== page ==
If you’re nervous about sewing curves and need someone to hold your hand through it, John is there for you, explaining and reassuring you at each step. He shows you just how easy it really can be and then opens a whole new world of quilts for you with 12 beautiful variations of the Drunkard’s Path.

I’ll be giving away a copy of the book to inspire you to get started on your own curvy quilt. Just leave a comment here and tell me what has stopped you from taking on the Drunkard’s Path or if you have, what you love about it. We’ll pick a winner on October 9.

Congratulations to Lori Morton for winning her very own copy of John’s “A New Spin on Drunkard’s  Path” book!

Posted on Leave a comment

Always Learning a Little More

Truth is when I interviewed for my current job at Shannon Fabrics, I’d avoided using the fabrics that they sell. Cuddle is a lovely feeling minky fabric that I only knew about from the complaining others had done in the past. I’d heard sewists and quilters gripe about its slippery nature, the preponderance to stretch and had stayed away except when I absolutely had to tackle it in a sewing class or private lesson.  Double gauze had seemed unwieldy and I had no idea what to do with it anyway.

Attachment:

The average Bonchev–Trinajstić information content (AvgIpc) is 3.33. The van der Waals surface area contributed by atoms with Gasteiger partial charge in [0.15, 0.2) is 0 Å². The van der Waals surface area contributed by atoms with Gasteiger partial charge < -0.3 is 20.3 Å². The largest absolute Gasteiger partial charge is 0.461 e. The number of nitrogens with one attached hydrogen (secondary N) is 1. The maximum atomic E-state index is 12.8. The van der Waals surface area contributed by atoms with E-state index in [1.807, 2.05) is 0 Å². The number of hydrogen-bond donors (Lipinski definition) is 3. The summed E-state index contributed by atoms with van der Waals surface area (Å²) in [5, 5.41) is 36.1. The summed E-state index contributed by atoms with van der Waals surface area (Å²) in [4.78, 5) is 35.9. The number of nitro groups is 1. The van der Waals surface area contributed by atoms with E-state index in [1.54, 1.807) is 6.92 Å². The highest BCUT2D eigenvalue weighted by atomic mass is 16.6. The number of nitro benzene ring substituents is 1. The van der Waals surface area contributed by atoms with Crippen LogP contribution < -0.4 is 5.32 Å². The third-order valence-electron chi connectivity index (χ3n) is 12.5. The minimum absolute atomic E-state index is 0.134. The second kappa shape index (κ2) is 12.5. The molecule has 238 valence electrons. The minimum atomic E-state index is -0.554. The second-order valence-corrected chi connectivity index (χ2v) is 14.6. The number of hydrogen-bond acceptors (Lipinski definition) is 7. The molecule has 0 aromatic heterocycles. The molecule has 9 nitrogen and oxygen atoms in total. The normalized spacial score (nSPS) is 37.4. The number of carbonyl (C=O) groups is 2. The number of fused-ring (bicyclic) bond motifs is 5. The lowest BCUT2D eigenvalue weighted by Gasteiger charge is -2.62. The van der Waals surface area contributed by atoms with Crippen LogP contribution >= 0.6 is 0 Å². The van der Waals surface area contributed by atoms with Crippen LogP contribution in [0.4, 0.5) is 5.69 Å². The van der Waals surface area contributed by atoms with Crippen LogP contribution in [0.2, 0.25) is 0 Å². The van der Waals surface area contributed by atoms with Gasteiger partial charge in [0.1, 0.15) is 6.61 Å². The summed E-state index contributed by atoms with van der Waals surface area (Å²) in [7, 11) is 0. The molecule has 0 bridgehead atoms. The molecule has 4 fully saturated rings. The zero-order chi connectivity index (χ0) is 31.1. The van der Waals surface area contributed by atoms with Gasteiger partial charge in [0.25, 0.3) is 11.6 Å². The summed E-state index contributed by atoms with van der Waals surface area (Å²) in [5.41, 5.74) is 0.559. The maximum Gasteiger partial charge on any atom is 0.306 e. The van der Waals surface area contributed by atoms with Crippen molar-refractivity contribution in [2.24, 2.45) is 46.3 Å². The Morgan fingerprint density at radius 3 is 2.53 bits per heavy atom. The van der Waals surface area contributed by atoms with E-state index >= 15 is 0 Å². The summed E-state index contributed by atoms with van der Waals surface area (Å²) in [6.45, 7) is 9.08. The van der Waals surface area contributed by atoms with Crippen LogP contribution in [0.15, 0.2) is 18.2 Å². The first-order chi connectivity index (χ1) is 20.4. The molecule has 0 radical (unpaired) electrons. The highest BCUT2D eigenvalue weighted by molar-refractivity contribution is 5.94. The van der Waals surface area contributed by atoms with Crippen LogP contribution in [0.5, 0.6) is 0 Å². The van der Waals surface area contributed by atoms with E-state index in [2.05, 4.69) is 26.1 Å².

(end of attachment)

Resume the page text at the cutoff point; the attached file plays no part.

Then I got a job at Shannon Fabrics and knew it was time to tackle this fear of the unknown. I take pride in my adventurous spirit; it was time to put my suppositions and assumptions to the side and give this stuff a try.

My first was a Little Pilot kit, a Wee One quilt that would be perfect as an oversized pillow, I thought. I got cocky, sewed the strips together –wham, bam, thank you, ma’am–and suddenly I realized I wasn’t even close to infallible. It turned out all cock-eyed and more like a parallelogram than a square. I threw it in the WIP pile with a heavy heart.  (Since then I’ve learned what I did wrong and I’ll share that soon!)